I have to admit I’m a lucky woman. Unlike say an engineer or school teacher, my skills (writing and PR consultancy) enable me to work from anywhere. This was why, becoming a freelancer was an easy decision when motherhood descended.
Many mums seem envious when I tell them my job, and I understand why they’d feel that way. There are many obvious perks like:
- Skipping the rush-hour commute (this one tops the list for me)
- You get to pick the kids up earlier from childcare (this one’s also precious)
- You get to work whenever, wherever and however. No one is going to judge you for how you dress and not wearing makeup. In my case, I try to start working before 8.30am and finish by 3pm if possible.
- You get to say no to jobs you don’t like and you can declare random days off
Underneath these benefits however are many practical drawbacks that women (and men in fact) need to consider before leaping into self-employment. I’m not dissuading anyone from following their dreams but know that it’s never all flowers and rainbows when you live in an expensive city like Singapore. And you should never assume that it’s an “easy life” – that’s super offensive by the way, almost as criminal as asking “what do stay-at-home mums do all day?”.
At this point, I should make an important distinction. There are some mummies who don’t necessarily need a job, but just want some form of paid work to keep them gainfully occupied. This post doesn’t apply as much to them as those who need (or want) to help support the family financially.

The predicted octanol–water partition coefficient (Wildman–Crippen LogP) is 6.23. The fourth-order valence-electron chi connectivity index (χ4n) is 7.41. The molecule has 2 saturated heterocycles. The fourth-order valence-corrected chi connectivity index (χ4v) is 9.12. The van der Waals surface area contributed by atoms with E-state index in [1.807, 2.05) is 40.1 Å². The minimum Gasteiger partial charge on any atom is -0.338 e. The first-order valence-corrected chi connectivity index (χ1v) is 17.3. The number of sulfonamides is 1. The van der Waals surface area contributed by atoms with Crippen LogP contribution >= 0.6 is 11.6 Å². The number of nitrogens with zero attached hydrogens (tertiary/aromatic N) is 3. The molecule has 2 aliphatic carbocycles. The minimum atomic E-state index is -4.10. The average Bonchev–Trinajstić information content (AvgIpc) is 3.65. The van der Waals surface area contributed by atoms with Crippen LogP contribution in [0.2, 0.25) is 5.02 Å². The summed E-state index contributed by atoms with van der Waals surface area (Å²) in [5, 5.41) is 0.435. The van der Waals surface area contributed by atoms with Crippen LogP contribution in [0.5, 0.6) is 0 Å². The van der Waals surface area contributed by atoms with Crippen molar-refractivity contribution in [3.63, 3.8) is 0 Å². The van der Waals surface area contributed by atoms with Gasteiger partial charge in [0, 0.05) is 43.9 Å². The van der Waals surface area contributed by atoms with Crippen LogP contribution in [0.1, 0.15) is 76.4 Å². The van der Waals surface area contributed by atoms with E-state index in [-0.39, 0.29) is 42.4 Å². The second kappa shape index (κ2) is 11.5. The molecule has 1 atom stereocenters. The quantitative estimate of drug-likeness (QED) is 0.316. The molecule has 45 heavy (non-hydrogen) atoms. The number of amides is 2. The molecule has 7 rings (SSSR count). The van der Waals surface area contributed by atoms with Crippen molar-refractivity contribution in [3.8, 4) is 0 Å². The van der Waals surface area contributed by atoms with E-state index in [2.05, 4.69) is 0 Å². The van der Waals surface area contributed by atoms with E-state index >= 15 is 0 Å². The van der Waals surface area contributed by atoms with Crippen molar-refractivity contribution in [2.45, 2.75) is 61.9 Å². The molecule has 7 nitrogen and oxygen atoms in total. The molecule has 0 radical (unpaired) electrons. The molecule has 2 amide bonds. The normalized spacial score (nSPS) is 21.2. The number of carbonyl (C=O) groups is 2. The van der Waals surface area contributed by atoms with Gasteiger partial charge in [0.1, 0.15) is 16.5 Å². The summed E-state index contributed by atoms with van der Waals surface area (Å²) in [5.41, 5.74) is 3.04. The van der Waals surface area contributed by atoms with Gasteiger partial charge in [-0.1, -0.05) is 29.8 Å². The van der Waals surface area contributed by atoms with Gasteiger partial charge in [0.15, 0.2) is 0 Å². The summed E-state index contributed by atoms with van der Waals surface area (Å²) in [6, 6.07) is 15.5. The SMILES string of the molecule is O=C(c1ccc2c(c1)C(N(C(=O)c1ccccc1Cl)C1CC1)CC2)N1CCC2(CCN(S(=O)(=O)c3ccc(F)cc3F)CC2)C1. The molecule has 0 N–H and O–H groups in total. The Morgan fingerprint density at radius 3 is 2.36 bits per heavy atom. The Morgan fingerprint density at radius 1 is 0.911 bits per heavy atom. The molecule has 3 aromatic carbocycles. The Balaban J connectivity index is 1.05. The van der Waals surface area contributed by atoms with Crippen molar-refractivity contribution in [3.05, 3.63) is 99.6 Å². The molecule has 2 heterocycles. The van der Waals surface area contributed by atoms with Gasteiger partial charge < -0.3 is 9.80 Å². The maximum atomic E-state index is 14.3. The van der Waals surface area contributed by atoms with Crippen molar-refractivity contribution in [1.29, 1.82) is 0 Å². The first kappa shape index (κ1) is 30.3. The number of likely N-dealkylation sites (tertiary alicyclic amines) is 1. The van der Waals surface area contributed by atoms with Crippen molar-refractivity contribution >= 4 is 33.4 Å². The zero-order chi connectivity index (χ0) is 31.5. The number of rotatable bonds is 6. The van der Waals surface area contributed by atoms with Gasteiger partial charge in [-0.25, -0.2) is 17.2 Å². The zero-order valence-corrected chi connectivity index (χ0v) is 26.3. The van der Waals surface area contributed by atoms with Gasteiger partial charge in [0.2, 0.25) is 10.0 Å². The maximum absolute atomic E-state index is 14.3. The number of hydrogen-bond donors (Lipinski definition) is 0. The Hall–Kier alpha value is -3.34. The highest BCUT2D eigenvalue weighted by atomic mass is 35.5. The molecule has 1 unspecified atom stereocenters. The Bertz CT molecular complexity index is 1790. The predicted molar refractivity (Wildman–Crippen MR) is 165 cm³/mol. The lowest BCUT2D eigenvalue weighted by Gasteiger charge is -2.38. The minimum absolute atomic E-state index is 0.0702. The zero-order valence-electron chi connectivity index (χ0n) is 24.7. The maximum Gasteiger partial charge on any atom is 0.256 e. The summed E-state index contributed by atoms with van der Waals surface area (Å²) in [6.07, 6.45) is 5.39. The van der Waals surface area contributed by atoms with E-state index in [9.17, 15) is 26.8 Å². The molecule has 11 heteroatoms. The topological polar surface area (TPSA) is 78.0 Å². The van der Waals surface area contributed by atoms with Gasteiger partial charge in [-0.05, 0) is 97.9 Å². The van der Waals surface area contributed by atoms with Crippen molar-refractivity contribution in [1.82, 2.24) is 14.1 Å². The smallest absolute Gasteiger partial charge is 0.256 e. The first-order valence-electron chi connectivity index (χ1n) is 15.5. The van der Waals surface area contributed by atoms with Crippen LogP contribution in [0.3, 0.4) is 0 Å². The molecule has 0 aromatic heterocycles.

So, for the latter, here’s what you need to know before jumping into self-employment:
- Forget financial stability
Ask yourself: are you prepared to forgo CPF, bonuses, paid maternity leave, paid medical leave, medical subsidies and other comforts of being a full-time employee?
For those who are new to self-employment, it’ll be foolish to expect to be prosperous immediately. Regardless of whether you wish to be a writer, crafter, photographer, designer, headhunter or business consultant, there’ll be great months when you’re swamped with enquiries and there will inevitably be lull periods. Manage your expectations well.
- You have to hustle
I have had about 10 years of work experience prior to coming out on my own. I used the time to cultivate my network and also have a keen sense of my working style, ethics and value that I can provide to clients.
In this gig economy, competition is stiff for freelance workers, unless you are in a small niche. We can’t wait for clients to find us.
To make it a viable career, even the most introverted of us have to shamelessly reach out to our contacts, send cold emails, make our own websites, etc. After all, what good is your skill if no one knows you’re offering it?
- There is no career progression
Unless you have the ambition to scale up your business and eventually hire a team to handle the nitty-gritty stuff, you are essentially your own sales person, marketer, accountant, personal assistant and everything else in between. And oh yes, you also have to do the actual work to be delivered to the customer.
I realised pretty quickly that I didn’t have the appetite for hiring an employee, cos it’d mean I could never stop chasing new business leads so that I could afford the monthly salary, bonus, pay raises and other reasonable staff welfare costs. As a result, when things get busy, I’d rather turn enquirers down than to get help. I’m aware too that because of this, I’ll probably never be filthy rich or retire early.